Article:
Deliverance Page 94


“And I bet you think you’re here to kill me, but you aren’t.” I speak softly, trying to keep Marcus from overhearing.

Ian laughs, but there’s no humor in it. Instead, he sounds impossibly tired. “We heard from Lankenshire. Logan isn’t coming. He went north instead, and now you’re of no use to us. I have to finish this. I have to restore my family’s honor. You can’t talk me out of this, Rachel. Don’t even try.”

“Maybe I can’t talk you out of taking another life, but I know someone who can.”

Ian swallows hard, and something that looks like regret flashes briefly in his eyes before the light inside of them winks out, replaced by dull purpose. “Samuel already tried, but he isn’t my leader. He isn’t the one who can restore my father’s name.” He draws his sword and steps closer. “I want you to know that even though I think you deserve this, it won’t bring me any pleasure.”

“James Rowan is a liar,” I say, holding Ian’s gaze while behind me, Marcus whispers Julia’s name over and over again. “He’s a liar who made you do his dirty work. Who convinced you that getting blood on your hands was somehow justice, when really it was a way to destroy the Commander’s people so he could become the unrivaled leader of the city-states.”

He shakes his head sharply, his eyes glowing pits of misery. “Justice requires—”

“Sacrifice. I know. But who was really sacrificed here? The only person who did anything wrong was the Commander, when he stole Logan and blackmailed your father. Every person after that has been an innocent caught up in circumstances beyond their control. Including you and me.”

I move closer to him. He tightens his stance as if I’m going to attack him, but I keep my hands down at my sides and say quietly, “Tell me, Ian, would you have killed anyone if your father had survived his pain atonement?”

“Don’t you dare speak of my father to me.” His chest heaves as if he’s been running, and bright spots of color darken his cheeks. “I did what was just.” He raises his sword, his expression desperate. “I did what—”

“You did what James Rowan wanted you to do because he made you believe you’d lost everything. That you had nothing left except the faint hope that with enough Baalboden blood on your hands, your father’s death wouldn’t be in vain.”

“Stop talking about my father!” He lunges toward me.

“Ian!” I scream his name, and Marcus falls silent for a second as Ian aims his blade at my heart.

“Ian? Son. My son? Mine? Ian!” Marcus’s voice cuts through the space between Ian and me, a wavering knife of anguished hope.

Ian freezes, his sword hand shaking, and looks at the wall behind me. “Who is that? Who’s in there?”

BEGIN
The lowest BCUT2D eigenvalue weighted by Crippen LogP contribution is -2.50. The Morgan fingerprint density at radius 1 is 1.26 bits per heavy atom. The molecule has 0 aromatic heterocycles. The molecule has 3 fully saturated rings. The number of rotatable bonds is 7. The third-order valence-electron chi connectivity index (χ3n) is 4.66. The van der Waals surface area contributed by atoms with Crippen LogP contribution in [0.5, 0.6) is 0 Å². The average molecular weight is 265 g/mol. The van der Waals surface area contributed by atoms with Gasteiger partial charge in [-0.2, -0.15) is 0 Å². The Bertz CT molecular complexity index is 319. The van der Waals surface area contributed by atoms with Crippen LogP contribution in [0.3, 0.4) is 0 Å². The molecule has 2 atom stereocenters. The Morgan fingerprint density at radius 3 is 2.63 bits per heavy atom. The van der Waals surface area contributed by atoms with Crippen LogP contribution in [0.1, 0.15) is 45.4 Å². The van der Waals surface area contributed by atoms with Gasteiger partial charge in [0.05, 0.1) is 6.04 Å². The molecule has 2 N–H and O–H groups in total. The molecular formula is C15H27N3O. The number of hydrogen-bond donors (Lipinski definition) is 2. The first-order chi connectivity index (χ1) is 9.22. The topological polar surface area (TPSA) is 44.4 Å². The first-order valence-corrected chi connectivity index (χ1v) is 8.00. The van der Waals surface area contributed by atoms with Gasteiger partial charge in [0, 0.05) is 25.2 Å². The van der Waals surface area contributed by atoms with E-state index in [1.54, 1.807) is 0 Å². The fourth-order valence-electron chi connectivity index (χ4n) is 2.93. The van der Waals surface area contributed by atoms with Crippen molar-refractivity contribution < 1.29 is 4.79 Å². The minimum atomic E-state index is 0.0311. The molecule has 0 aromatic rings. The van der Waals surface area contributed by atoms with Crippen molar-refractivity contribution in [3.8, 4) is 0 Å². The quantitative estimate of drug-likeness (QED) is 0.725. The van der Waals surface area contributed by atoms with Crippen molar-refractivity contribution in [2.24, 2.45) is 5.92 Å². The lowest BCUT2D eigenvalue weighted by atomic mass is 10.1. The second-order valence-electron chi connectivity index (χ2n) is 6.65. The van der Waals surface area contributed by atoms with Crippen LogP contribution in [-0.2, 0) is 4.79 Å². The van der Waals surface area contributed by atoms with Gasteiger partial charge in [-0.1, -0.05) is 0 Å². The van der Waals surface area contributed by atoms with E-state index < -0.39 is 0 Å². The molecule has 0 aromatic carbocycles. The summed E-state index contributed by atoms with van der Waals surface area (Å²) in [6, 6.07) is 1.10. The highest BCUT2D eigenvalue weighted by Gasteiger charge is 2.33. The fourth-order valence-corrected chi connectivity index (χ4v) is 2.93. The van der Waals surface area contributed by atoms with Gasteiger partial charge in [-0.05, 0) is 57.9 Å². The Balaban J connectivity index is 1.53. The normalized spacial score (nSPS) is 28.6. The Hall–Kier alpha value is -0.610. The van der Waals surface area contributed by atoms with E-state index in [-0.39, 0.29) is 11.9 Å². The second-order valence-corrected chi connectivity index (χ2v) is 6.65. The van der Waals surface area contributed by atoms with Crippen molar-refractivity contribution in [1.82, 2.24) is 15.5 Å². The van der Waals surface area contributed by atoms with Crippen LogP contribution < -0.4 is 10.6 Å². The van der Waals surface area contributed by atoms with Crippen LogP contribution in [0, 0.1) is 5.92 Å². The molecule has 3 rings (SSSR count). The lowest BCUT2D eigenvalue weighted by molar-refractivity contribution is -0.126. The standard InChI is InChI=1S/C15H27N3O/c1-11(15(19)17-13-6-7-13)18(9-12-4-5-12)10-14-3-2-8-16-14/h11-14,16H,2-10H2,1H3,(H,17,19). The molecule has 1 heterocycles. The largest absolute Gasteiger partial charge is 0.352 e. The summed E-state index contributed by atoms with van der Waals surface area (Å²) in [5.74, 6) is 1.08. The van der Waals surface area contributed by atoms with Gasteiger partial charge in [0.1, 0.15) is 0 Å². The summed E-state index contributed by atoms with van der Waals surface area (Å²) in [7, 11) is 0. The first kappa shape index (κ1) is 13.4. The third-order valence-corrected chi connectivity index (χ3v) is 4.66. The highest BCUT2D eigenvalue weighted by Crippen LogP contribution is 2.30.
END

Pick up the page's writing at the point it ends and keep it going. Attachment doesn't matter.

“James Rowan lied to you.” I step to the side so that Ian can see his father’s bright-blue eye blinking through the crack in the wall. “Your father is still alive.”



Ian’s sword hits the stone floor of my cell with a clatter. He stands frozen in place, his mouth open, though no sound comes out.

“Ian? Mine? Ian?” Marcus sounds like he’s begging.

“That’s not . . . it’s not possible.” Ian’s voice shakes.

“Go to him,” I say. Go to him and leave your sword behind and the cell door wide open. Please.

“It’s not . . .” Ian lowers himself to the cell floor in unsteady increments. “It can’t be. I saw him fall. He didn’t get up. James pronounced him dead. I saw—”

“You saw what James Rowan wanted you to see so that you would be so ruined inside, you’d do anything he told you.” I take a tiny step back from him, but he doesn’t notice. He’s staring at the strips of scar tissue covering what used to be Marcus’s nose.

“Ian? Please? Ian?” Marcus presses his face against the wall, his gaze locked on his son.

Ian’s fists clench, and he leans closer to the crack, his entire body trembling. “Dad?” His voice breaks, and he reaches one hand toward the wall.

“Ian. Ian? Mine.” Marcus sounds buoyant and upbeat for the first time since I’ve been listening to him speak. “Good. My son. Good boy. Good.”

Ian’s chest heaves as he presses his palm to the crack in the wall. A long wail of pent-up anguish rips its way past his lips, and he sobs while Marcus croons over and over that Ian, his son, is good.

“No, Dad.” Ian sounds desperate. “I’m not good. I’ve . . . done things. I hurt you. And then James sent me to Baalboden to deliver a message of pain atonement to the Commander and his people, and I did it. I . . .” He lays his head on the dungeon floor and cries.

I bend down and try to pick up Ian’s sword. The weight of it sends stabs of white-hot pain through my back, and I drop the weapon. It hits the floor with a harsh clang, but Ian is too caught up to notice.

“Okay. Okay? Ian.” Marcus tries to reach his hand through the crack, but there’s only room for his fingers. “Okay, Ian.”

“It’s not okay!” Ian shouts. “It will never be okay. I’ve done terrible things in the name of justice, because you were dead, and it was all I had left, but it was a lie. Everything was a lie.”

Ian has a dagger. I see the hilt peeking out of the boot closest to me. I may not be able to pick up his sword, but I can handle a dagger. I move swiftly, closing the short distance between us and ignoring the painful sting of scabs pulling against healthy skin as I crouch down and reach for the dagger.

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